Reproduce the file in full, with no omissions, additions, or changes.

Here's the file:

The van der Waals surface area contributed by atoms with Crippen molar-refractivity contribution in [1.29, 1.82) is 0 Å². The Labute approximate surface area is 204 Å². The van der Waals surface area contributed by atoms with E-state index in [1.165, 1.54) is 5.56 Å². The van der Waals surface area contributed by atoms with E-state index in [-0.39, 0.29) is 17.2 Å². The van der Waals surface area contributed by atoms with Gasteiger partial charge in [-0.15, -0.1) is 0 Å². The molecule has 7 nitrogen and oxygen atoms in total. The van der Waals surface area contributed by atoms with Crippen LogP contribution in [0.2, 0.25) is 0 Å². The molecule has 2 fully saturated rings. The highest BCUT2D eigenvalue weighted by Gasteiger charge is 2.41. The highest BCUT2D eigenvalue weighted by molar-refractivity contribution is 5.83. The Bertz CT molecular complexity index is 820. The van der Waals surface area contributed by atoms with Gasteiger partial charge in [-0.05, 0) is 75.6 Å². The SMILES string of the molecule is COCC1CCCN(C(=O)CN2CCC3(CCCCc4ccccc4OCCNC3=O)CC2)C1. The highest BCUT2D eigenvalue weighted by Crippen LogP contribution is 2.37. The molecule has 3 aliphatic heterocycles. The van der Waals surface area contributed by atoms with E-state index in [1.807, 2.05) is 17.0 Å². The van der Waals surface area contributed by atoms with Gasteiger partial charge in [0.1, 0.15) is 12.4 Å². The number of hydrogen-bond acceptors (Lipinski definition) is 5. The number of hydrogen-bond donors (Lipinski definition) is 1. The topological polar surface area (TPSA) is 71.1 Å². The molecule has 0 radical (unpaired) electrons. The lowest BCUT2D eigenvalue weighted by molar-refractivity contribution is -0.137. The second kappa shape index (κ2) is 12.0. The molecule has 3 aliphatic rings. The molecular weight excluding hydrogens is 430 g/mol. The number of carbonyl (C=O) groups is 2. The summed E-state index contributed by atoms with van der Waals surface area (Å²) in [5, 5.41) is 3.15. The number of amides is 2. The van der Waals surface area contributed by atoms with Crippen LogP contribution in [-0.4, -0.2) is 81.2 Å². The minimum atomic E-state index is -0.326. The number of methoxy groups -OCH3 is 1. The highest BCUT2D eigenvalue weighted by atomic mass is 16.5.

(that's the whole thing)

The van der Waals surface area contributed by atoms with Crippen molar-refractivity contribution in [1.29, 1.82) is 0 Å². The Labute approximate surface area is 204 Å². The van der Waals surface area contributed by atoms with E-state index in [1.165, 1.54) is 5.56 Å². The van der Waals surface area contributed by atoms with E-state index in [-0.39, 0.29) is 17.2 Å². The van der Waals surface area contributed by atoms with Gasteiger partial charge in [-0.15, -0.1) is 0 Å². The molecule has 7 nitrogen and oxygen atoms in total. The van der Waals surface area contributed by atoms with Crippen LogP contribution in [0.2, 0.25) is 0 Å². The molecule has 2 fully saturated rings. The highest BCUT2D eigenvalue weighted by Gasteiger charge is 2.41. The highest BCUT2D eigenvalue weighted by molar-refractivity contribution is 5.83. The Bertz CT molecular complexity index is 820. The van der Waals surface area contributed by atoms with Gasteiger partial charge in [-0.05, 0) is 75.6 Å². The SMILES string of the molecule is COCC1CCCN(C(=O)CN2CCC3(CCCCc4ccccc4OCCNC3=O)CC2)C1. The highest BCUT2D eigenvalue weighted by Crippen LogP contribution is 2.37. The molecule has 3 aliphatic heterocycles. The van der Waals surface area contributed by atoms with E-state index in [1.807, 2.05) is 17.0 Å². The van der Waals surface area contributed by atoms with Gasteiger partial charge in [0.1, 0.15) is 12.4 Å². The number of hydrogen-bond acceptors (Lipinski definition) is 5. The number of hydrogen-bond donors (Lipinski definition) is 1. The topological polar surface area (TPSA) is 71.1 Å². The molecule has 0 radical (unpaired) electrons. The lowest BCUT2D eigenvalue weighted by molar-refractivity contribution is -0.137. The second kappa shape index (κ2) is 12.0. The molecule has 3 aliphatic rings. The molecular weight excluding hydrogens is 430 g/mol. The number of carbonyl (C=O) groups is 2. The summed E-state index contributed by atoms with van der Waals surface area (Å²) in [5, 5.41) is 3.15. The number of amides is 2. The van der Waals surface area contributed by atoms with Crippen LogP contribution in [-0.4, -0.2) is 81.2 Å². The minimum atomic E-state index is -0.326. The number of methoxy groups -OCH3 is 1. The highest BCUT2D eigenvalue weighted by atomic mass is 16.5.